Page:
Matching Your Passions With Profits:
Small Changes Make A Big Impact
As part of the Tru Vue® Retail Makeover, winner Sheri Wright sat down with Ken Baur, makeover consultant and president of KB Consulting, to review the financial side of Sheri’s business at her shop Fourth Corner Frames and Gallery in Bellingham, WA. Ken’s work with Sheri inspired, Matching Your Passions with Profits, a series of articles with advice on how to improve profitability and create a sustainable business that enables custom framers to keep doing what they love.
As a custom framer you know that the little things aren’t always so small. For example, your design experience and attention to detail tell you when a slight adjustment to the width of the mat or the scale of the frame will take a project from fine to fabulous. This is one of the reasons people come to custom framers to display their treasured pieces.
Opportunities for increasing profitability begin with small changes. Huge increases to pricing or major efforts to draw more customers often are unnecessary.
The business side of custom framing is no different in this regard. For many custom framers I work with, including Tru Vue Retail Makeover Contest winner Sheri Wright, opportunities for increasing profitability begin with small changes. Huge increases to pricing or major efforts to draw more customers often are unnecessary. The following are two ways I frequently recommend to make minor shifts for major impact: design-driven sales & correct pricing.
Design Driven Pricing
Let’s say you are like Shop C from our frame shop examples in our earlier articles in this series (click here to read the first article). You have a good handle on where your pricing needs to be to make a profit. You discount at an appropriate rate that doesn’t hurt your average ticket price. But you are still leaving opportunity on the design table by holding back on upgraded materials and premium design techniques.
Presenting options to clients that include things like anti-reflective glazing, floating mounts and stacked frames are examples of ways Shop C, and those like it, can raise average ticket price. In addition, showing customers the best you can give them is a great way to increase satisfaction and inspire word of mouth. Research shows that customers come to the professionals because they offer a higher level of expertise, design skill and craftsmanship.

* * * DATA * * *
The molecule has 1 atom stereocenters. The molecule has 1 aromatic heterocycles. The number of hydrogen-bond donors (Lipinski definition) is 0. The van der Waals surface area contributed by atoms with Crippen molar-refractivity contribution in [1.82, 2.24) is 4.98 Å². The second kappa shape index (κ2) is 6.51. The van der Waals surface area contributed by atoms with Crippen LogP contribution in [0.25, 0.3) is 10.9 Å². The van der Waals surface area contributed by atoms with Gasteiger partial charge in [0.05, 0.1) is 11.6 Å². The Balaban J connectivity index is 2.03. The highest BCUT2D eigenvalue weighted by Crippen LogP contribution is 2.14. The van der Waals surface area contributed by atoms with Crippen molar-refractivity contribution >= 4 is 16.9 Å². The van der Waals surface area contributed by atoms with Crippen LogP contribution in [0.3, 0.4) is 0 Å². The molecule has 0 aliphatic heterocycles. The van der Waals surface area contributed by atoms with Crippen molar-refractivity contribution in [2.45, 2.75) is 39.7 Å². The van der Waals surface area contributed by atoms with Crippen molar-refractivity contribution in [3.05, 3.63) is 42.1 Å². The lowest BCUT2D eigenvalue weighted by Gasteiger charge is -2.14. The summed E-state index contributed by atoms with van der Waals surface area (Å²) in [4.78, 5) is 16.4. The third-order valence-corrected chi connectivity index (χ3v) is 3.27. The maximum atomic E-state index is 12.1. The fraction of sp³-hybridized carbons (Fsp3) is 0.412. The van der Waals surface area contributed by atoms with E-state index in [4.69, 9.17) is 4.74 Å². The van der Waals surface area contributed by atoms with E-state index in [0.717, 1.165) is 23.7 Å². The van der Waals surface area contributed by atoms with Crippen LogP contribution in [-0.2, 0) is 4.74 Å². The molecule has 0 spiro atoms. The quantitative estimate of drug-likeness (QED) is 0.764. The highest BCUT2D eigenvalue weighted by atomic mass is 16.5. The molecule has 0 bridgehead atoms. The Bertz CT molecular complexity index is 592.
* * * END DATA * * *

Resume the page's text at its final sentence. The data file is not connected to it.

If you are concerned about sticker shock, you might be interested to know that focus group research shows customers prefer to be given options and be free to make their own choices about upgraded materials (view the Focus Group Article or Focus Group Videos). In fact, if people feel that the value of their piece is being judged or a business owner is making assumptions about their budget, they can quickly become o ended. That’s the last thing you want to do to a customer.
Increasing your design-driven sales is simple once you understand how to more fully integrate premium materials into your product mix and increase your design team’s comfort level with suggesting them. The next article in this series will cover how to mix upgraded glazing into your standard offerings as an example of increasing your sale of premium materials. Check out this article from my fellow Tru Vue Retail Makeover consultant Meg Glasgow for ideas on inspiring customers with your best work at the design table (read Your Display Wall — Your Silent Salesperson).
Early in this series, we emphasized the importance of basing pricing on how much it costs to run your business because a one-size-fits-all approach doesn’t work for most shops. Further customization by adjusting multipliers within your POS system takes this a step further to boost profitability.
One tactic we have referenced before is changing multipliers on materials depending on how frequently they are used. For example, the most common custom framing projects are 16”x20” and smaller. Increasing the mark-up on these more popular, less expensive projects allows business owners to decrease the mark-up on the larger, pricier projects where a higher multiplier is more noticeable.
For example, working with Sheri during the Tru Vue Retail Makeover, we came up with a plan that enabled her to raise the average ticket price by $18, resulting in an additional $22,000 over the course of a year with just a minor adjustment in her pricing structure. Without adding customers, the gross margin would increase four percent in the 12-month period. A future article in this series will go into more detail on the various ways you can customize multipliers to increase profitability.
When you show subtle changes to clients at the design table, you can see that “light-bulb” reaction when they realize the potential their piece holds. In the upcoming posts in this series, we want to illuminate the bulb for you with step-by-step instructions and specific examples for how to make small adjustments to your pricing that result in big changes for your business.